Joshua Blonz “The Welfare Costs of Misaligned Incentives: Energy Inefficiency and the Principal-Agent Problem” (Revised March 2021) (Revised version conditionally accepted at the AEJ: Economic Policy) | WP-297R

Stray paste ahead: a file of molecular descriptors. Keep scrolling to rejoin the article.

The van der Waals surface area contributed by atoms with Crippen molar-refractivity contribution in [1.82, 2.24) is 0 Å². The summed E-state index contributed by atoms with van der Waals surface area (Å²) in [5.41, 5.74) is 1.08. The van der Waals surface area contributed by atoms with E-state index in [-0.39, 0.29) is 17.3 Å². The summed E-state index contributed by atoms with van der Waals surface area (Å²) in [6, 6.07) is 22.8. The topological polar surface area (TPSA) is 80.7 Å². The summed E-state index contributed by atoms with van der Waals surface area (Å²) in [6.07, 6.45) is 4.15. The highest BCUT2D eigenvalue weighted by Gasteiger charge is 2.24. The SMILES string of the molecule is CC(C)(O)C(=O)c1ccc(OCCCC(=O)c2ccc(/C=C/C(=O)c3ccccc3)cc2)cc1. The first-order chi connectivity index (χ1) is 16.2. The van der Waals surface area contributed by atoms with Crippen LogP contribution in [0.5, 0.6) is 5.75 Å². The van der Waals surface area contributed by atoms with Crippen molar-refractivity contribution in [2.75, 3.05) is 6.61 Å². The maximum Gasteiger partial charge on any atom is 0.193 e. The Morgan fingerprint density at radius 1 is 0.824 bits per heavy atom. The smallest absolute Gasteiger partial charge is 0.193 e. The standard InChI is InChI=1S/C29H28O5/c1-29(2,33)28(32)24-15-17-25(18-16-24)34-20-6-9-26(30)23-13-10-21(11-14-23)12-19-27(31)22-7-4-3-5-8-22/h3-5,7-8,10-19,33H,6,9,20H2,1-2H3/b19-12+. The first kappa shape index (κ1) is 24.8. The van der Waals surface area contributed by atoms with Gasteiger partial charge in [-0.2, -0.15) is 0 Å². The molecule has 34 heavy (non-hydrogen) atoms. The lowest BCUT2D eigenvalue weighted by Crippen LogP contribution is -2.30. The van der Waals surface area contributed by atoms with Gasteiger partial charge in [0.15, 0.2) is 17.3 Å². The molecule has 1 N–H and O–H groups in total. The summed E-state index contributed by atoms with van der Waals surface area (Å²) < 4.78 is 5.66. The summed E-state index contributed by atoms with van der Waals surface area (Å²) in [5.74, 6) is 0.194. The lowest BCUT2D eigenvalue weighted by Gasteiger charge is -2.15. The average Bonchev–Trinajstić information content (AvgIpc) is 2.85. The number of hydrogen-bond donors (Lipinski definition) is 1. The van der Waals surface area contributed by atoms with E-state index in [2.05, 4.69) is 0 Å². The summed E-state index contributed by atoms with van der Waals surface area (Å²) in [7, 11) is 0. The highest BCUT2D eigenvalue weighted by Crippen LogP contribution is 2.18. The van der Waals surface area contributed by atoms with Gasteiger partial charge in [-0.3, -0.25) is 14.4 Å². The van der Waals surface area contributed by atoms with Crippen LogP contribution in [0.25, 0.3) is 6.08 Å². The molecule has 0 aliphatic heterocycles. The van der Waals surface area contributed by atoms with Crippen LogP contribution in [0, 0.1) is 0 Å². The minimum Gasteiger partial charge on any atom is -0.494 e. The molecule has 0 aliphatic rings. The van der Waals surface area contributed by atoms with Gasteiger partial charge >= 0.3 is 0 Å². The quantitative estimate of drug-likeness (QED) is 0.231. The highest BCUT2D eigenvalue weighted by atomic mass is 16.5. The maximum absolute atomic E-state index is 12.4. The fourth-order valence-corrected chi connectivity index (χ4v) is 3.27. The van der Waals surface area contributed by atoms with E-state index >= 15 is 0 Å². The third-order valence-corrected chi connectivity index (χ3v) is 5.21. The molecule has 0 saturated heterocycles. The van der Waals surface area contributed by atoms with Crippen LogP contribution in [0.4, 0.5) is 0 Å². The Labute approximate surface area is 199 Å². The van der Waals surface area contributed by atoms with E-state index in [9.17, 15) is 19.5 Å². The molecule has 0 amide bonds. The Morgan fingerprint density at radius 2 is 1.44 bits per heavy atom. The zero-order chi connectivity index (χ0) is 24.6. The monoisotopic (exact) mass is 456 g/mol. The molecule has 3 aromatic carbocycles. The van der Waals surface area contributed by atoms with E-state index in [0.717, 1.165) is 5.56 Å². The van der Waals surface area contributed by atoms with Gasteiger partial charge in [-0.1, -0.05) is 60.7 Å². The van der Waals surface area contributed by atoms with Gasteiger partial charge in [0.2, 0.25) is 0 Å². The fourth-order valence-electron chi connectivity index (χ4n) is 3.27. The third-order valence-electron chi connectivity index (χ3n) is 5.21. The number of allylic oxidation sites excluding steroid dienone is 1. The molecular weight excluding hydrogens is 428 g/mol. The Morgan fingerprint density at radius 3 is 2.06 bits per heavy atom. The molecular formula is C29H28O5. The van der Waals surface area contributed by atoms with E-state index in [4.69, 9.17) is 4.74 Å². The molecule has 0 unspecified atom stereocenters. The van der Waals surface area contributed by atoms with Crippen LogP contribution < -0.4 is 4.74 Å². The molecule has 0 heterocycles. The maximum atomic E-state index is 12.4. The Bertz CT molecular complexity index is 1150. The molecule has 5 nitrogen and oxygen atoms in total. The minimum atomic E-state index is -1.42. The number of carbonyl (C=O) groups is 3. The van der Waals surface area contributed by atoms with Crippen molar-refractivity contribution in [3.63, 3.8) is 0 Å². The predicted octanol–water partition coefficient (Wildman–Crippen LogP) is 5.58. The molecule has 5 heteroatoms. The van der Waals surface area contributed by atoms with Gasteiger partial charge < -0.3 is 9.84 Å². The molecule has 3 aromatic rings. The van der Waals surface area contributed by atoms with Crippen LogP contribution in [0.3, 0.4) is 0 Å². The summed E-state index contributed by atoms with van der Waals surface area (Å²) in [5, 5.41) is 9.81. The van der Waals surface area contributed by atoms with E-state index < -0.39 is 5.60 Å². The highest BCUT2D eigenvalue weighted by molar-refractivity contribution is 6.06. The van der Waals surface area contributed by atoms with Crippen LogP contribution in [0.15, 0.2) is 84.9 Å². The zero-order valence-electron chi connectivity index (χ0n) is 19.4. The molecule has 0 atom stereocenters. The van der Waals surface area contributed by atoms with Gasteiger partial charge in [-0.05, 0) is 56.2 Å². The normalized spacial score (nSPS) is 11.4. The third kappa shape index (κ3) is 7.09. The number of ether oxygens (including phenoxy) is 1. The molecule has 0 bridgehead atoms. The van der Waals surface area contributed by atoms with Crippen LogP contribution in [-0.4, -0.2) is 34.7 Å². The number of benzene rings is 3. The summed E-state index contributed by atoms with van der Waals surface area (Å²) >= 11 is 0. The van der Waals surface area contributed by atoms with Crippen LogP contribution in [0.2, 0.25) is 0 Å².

In many settings, misaligned incentives and inadequate monitoring lead employees to take self-interested actions. This paper identifies and quantifies the costs of this principal-agent problem in the context of an energy efficiency appliance replacement program. I show that contractors (agents) hired by the electric utility (the principal) increase their compensation by intentionally misreporting program data to authorize replacement of non-qualified refrigerators. I estimate that unqualified replacements reduce welfare by an average of $106 and save only half as much electricity as replacements that follow program guidelines. The same program without a principal-agent distortion would increase welfare by $60 per replacement.